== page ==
JUST before the jury in the Graham Dwyer murder trial rose to consider its verdict on Tuesday, the foreman of the jury asked a pertinent question.
The question, "What do we have to find the defendant guilty of?" suggested a degree of confusion about the single question on the issue paper that the jurors must resolve.
Trial judge Mr Justice Tony Hunt moved quickly to clarify the task that lies ahead for the jury of seven men and five women. And yesterday, the judge suspended their deliberations to elaborate on a number of issues to assist them in that task.
"First of all, you're not obliged to convict. On the contrary, you can only convict him of one thing and that is what is on the issue paper," said Judge Hunt, who said there were two options available, namely guilty or not guilty of murder.
"The charge is murder. It's very stark," he said, adding that the prosecution must prove the charge beyond reasonable doubt.
It is the prosecution's case that Mr Dwyer stabbed Elaine O'Hara to death in pursuit of sexual gratification, a charge the architect - a married father of three - denies.
Judge Hunt told the jurors that they are not being asked to consider accidental death or anything like it.
"It's murder by stabbing," the prosecution alleges, he said, reminding the jurors that the prosecution's case - largely based on circumstantial evidence - required them to exercise care. On the issue of circumstantial evidence, Judge Hunt corrected remarks he made on Tuesday during his initial charge to the effect that circumstantial evidence has the capacity to prove a case to a mathematical degree.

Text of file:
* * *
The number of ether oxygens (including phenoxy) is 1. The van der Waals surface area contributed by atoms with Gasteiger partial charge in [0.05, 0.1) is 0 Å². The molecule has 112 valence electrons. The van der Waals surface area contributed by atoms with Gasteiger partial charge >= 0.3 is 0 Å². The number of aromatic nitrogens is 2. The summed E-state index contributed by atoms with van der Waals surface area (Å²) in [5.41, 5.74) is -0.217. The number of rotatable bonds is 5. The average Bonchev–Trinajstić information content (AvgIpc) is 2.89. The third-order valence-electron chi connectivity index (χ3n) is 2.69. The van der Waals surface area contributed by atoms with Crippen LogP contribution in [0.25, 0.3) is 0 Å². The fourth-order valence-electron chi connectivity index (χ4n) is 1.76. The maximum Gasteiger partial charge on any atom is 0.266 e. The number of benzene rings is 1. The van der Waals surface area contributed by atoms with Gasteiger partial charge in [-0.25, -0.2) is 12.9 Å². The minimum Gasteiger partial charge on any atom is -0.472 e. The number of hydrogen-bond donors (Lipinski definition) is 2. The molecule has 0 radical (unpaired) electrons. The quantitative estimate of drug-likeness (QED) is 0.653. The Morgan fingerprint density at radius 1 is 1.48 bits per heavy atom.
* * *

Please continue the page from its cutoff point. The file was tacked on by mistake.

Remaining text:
"Circumstantial evidence can, of course, prove things beyond reasonable doubt, but mathematical accuracy doesn't come into it," he said.
Human affairs, he observed, are not capable of proof to the extent of mathematical certainty.
The judge informed the jury that accident is out of the picture. So too is consent, which he said does not arise in relation to the charge of murder.
Judge Hunt told the jurors they could find Mr Dwyer guilty of murder by stabbing, unless they believed there was a reasonable hypothesis consistent with an innocent view of the facts.
If they consider suicide as a reasonable possibility, they must acquit, he said, adding that even if they reject the defence case, they still have to be satisfied with the prosecution case beyond reasonable doubt.
Armed with the evidence and their life experience, the jurors recommenced their deliberations and will continue to do so today.